Also, knowing how to play a deck is much more important than knowing how to draft. You can grab a deck from Sottle's lists and be utterly useless with it (e.g. I tried the new Freeze Aggro mage that's been going around recently and won about 25% of my games, Trump has a few vids on YouTube where he played it to Legend with a near 80% win rate). Merps and Adwcta's latest Lightforge has quite a bit of discussion about the importance of draft and playing-skill, they rate the latter as way more impactful than the former.

I do feel this brawl is rather tough on new/weaker players though. Even a 0-3 run in arena returns an average of 122 dust/gold (from my sample of 6 anyway) which is an 81% return. A 0-3 in this gives a 10% return which is going to leave a lot of people feeling pretty disappointed.

Edited by Bozonik

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I will try the brawl for fun. 1k gold won't affect me that much, I already have all the adventures and am able to run arena permanently, so I don't really need gold at this point. I won't even mind getting a 1k gold pack, though I don't think it will be my case. I won't get 12 wins, I probably won't break even, but at least it will be fun (as far as HS can be considered fun). 

So, freeze mage is the best midrange shaman counter? Well, it's time to start getting used to it on ladder :

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With a bit of creativity and some luck, I can see myself being successful here. Let's hope the rules for this brawl are fun yet not too RNG based. If this brawl promotes control, I will do well... if it promotes Aggro, I will fail

 

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1 hour ago, YourGod said:

With a bit of creativity and some luck, I can see myself being successful here. Let's hope the rules for this brawl are fun yet not too RNG based. If this brawl promotes control, I will do well... if it promotes Aggro, I will fail

 

Based on what is released from Blizzard. It is literally that "Participants will create a Standard deck from their existing card pool and lock it in before their first Heroic Brawl match." It's standard with out the ability to adapt to changes in meta at different levels. There is nothing that will promote control, or aggro, or anything unique. It's the game we all play, just adding a high risk - high reward touch from arena. The problem is it costs more than an entire adventure wing, with possibly little reward.

After some thought. I think they messed up by making the risk-reward too high for what we are already playing. They should have lowered it to around or less than 500 gold and lower rewards to match. Yeah, three gold legendaries is an exciting prospect, but there will be a LOT of people that won't play this. Brawl has always been about goofiness and giving a free pack so people can try and catch up without a huge investment. It's odd to see such a stark change for (hopefully) just one week.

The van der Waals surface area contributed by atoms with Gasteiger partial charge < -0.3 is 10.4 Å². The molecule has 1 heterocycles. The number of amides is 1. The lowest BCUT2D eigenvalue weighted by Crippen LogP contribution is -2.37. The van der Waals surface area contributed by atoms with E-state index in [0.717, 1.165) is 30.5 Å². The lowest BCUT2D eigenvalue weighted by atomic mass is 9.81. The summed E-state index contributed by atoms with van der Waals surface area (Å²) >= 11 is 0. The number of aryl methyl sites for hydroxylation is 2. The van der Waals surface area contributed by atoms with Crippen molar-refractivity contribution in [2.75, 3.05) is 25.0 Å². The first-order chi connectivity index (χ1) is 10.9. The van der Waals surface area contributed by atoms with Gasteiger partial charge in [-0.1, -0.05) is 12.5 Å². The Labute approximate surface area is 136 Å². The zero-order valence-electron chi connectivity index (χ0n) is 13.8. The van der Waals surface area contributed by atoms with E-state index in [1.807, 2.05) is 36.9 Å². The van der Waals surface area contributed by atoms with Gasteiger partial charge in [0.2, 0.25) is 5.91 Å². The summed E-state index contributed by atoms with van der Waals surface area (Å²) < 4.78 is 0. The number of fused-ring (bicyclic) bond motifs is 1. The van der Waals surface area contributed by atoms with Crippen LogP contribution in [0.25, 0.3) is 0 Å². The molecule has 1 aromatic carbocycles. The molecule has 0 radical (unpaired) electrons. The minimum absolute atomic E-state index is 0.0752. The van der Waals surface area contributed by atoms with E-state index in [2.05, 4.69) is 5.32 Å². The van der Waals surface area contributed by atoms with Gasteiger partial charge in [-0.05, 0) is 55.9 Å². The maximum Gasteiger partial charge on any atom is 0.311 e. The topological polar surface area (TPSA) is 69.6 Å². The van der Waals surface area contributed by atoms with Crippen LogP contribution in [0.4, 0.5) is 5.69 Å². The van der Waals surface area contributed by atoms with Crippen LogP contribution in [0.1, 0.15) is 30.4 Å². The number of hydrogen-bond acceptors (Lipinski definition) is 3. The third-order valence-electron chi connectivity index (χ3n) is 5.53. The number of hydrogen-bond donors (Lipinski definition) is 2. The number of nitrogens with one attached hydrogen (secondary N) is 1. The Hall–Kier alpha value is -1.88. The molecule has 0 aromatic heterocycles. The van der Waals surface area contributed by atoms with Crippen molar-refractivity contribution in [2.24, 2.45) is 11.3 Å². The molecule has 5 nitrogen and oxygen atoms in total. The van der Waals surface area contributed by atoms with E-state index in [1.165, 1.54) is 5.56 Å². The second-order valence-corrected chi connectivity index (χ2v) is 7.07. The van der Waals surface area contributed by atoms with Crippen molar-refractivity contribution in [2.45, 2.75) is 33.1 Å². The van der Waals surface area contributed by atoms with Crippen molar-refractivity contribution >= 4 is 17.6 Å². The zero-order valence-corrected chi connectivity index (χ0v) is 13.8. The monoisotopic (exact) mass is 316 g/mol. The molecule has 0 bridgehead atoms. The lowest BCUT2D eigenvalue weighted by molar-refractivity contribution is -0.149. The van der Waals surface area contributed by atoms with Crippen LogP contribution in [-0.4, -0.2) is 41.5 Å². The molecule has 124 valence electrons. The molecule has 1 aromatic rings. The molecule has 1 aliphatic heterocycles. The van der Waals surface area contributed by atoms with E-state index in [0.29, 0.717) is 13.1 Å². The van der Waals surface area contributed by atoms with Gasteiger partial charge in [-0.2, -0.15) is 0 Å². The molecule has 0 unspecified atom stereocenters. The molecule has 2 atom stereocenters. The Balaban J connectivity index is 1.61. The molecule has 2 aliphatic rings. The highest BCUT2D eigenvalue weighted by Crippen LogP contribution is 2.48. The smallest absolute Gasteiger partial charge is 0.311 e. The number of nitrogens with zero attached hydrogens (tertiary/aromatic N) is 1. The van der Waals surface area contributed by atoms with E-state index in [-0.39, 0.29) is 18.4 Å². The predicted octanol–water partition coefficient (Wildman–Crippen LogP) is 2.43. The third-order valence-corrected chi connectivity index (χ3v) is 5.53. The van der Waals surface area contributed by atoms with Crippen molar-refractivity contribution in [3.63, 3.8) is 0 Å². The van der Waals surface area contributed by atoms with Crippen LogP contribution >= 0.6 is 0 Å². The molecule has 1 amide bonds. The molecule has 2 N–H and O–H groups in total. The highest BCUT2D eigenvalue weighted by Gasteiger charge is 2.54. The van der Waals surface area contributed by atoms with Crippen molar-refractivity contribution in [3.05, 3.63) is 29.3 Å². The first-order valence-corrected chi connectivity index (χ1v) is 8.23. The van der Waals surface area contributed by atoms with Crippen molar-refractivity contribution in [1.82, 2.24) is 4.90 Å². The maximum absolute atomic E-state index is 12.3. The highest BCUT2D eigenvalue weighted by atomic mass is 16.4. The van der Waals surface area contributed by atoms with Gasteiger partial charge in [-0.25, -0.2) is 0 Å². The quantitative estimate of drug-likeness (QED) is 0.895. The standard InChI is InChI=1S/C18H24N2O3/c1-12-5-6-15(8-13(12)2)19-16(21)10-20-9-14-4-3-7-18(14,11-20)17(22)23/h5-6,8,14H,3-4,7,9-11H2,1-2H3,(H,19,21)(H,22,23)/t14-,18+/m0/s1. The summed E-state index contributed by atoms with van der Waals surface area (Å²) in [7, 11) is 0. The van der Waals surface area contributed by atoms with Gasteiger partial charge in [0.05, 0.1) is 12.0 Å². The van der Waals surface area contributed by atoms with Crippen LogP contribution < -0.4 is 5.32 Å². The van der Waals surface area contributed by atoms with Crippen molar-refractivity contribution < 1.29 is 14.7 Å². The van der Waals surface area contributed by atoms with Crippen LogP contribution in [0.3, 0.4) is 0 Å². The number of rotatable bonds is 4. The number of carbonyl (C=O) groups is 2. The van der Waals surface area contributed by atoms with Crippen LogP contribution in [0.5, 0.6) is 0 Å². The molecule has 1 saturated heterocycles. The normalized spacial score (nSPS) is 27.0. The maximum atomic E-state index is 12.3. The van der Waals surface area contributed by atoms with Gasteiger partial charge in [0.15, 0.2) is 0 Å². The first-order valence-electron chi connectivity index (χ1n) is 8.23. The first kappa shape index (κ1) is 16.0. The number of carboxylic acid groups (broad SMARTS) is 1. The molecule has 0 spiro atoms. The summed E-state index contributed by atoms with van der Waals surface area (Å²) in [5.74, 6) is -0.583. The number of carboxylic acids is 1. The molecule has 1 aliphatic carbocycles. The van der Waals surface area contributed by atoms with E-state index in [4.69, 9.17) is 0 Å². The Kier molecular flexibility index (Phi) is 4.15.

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Not sure if they delayed it, or made a mistake in the launch, but I just played this week's brawl and it's ShiftCon, with a deck full of Shifter Zerus.

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1 hour ago, Neuric said:

Not sure if they delayed it, or made a mistake in the launch, but I just played this week's brawl and it's ShiftCon, with a deck full of Shifter Zerus.

Good catch! just signed on to do mine just in case they pull it later like they do a couple times before. I got my free pack.

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Placeholder for tweet 788437522015588353

They tweeted that the heroic brawl won't be coming this week. It is possible it will be super delayed though, so it drops as close to the start of the next expansion as possible.

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On 10/20/2016 at 6:45 AM, positiv2 said:
They tweeted that the heroic brawl won't be coming this week. It is possible it will be super delayed though, so it drops as close to the start of the next expansion as possible.

"Soon"

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      In this example nine of the last ten Druids we faced were Jades, which extrapolates to a 90% chance that the current Druid you are currently facing is also a Jade. If you assume that keeping the Skulking Geist drops your win percentage from 50% to 0% against all other Druids (which it doesn’t), you’re still only giving up 5% win percentage over the course of 10 games (50% or .5 divided by 10). This means that keeping the Skulking Geist would still be the smarter decision if getting to play the card increased your overall match win percentage against Jade Druid by more than 5.6% (50% or .5 divided by 9), which I’m almost certain that it does. Though it might seem greedy to keep an expensive or narrow card in your opening hand without being certain what you’re up against, the numbers show that it’s often correct to do so.